It is becoming increasingly clear, at least to those of us who are trying to suss out the "big picture", that the current pandemic is being used as the catalyst for a complete rebuilding of society. One piece of the puzzle that fits well with the implementation of a vaccine passport is the introduction of central bank digital currencies or CBDCs. A recent announcement from the Bank for International Settlements (BIS) clearly shows the progress that is being made on this aspect of what will be a new normal.
Here is the announcement from BIS, the central bank for central banks:
Here is more information on Project Dunbar from the BIS:
Project Dunbar will include four central banks from Australia, Malaysia, Singapore and South Africa. Here is the announcement about Project Dunbar from the Reserve Bank of Australia:
According to pymnts.com, Project Dunbar will take shape as a CBCD platform where a collection of nations will issue CBDCs that are aimed for cross-border uses. It also notes that Project Dunbar might just be the catalyst for the accelerated development of CBDCs in the United States. According to Fintech Times, Project Dunbar is one of the most significant central bank partnerships
Now, let's look at what the Bank for International Settlements has to say about CBDCs:
"Interest in CBDC has grown in response to changes in payments, finance and technology, as well as the disruption caused by Covid-19. A 2021 BIS survey of central banks found that 86% are actively researching the potential for CBDCs, 60% were experimenting with the technology and 14% were deploying pilot projects.
In simple terms, a central bank digital currency (CBDC) would be a digital banknote. It could be used by individuals to pay businesses, shops or each other (a "retail CBDC"), or between financial institutions to settle trades in financial markets (a "wholesale CBDC").
Central banks are exploring whether CBDC could help them to achieve their public good objectives, such as safeguarding public trust in money, maintaining price stability and ensuring safe and resilient payment systems and infrastructure.
If successful, CBDCs could ensure that, as economies go digital, the general public would retain access to the safest form of money – a claim on a central bank. This could promote diversity in payment options, make cross-border payments faster and cheaper, increase financial inclusion and possibly facilitate fiscal transfers in times of economic crisis (such as a pandemic).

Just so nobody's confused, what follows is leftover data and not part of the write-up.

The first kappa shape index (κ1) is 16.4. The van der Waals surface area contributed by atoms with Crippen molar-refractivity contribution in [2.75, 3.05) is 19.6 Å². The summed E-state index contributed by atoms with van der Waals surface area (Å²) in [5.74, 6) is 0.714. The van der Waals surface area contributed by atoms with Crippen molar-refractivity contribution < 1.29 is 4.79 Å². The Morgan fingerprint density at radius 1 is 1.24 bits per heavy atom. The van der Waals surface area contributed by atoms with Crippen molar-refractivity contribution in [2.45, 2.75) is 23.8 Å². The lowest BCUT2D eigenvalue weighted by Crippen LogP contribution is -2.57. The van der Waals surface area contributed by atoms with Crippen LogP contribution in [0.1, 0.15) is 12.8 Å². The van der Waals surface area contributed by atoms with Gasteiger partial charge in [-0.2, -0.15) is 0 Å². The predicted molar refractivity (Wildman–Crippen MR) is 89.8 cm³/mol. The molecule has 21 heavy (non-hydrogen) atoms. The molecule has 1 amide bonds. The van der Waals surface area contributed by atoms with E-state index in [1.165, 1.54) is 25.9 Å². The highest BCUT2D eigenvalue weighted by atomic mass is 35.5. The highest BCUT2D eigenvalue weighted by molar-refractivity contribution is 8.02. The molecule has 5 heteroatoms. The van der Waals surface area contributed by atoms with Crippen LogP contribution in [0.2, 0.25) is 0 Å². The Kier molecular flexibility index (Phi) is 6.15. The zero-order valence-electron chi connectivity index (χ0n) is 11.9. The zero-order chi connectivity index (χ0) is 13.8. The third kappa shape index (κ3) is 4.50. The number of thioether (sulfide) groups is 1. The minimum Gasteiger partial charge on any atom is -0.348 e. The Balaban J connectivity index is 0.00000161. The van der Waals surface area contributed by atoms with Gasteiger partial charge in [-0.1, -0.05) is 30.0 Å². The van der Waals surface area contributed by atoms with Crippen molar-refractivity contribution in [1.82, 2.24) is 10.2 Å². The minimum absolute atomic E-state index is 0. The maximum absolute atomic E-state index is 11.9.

The BISIH intends to contribute to this area through applied technology research, proofs of concept (POCs) and prototypes with central banks around the world."
In a July 2021 report to the G20, BIS and the World Bank (among others):
…stated the following:
"The G20 has made enhancing cross-border payments a priority and endorsed a comprehensive programme to address the key challenges. Faster, cheaper, more transparent and more inclusive cross-border payment services would deliver widespread benefits for citizens and economies worldwide, supporting economic growth, international trade, global development and financial inclusion. To that end, this report takes stock of the international dimension of central bank digital currency (CBDC, see glossary) projects and the extent to which they could be used for cross-border payments. The report also investigates possible macro-financial implications associated with the cross-border use of CBDCs. The analysis does not imply that central banks mentioned in this report have reached a decision about issuance of a CBDC."
Let's close with this graphic from CBDC Tracker which shows the current status of CBDCs around the globe:
China, South Africa, South Korea, Nigeria, Ghana, Singapore, Uruguay, Canada and France are among the most leading nations when it comes to development of their CBDCs.
Let's close with this thought. During and just prior to the pandemic, the use of physical currency was slowly being curtailed with Sweden being a leading edge contender for a cashless future where digital payments are the only means of paying for many services. Physical cash is being replaced with virtual digital wallets which are often accessed using either a smart phone, a biometric scan or a microchip implant which makes it all the easier for the powers that be (or ought not to be) to block access to your accounts and control what you purchase should you be found in breach of a government diktat. As well, the implementation of CBDCs at the retail level will result in very significant breaches of what little remains of our privacy as central banks and governments will be able to track our every expenditure.
Project Dunbar is just one more step in the march toward what will surely be a dystopian, technocratically controlled future. One thing that we can be certain of is that the implementation of central bank digital currencies is not being done to improve our lives in any way and that it is just further move toward the new normal.
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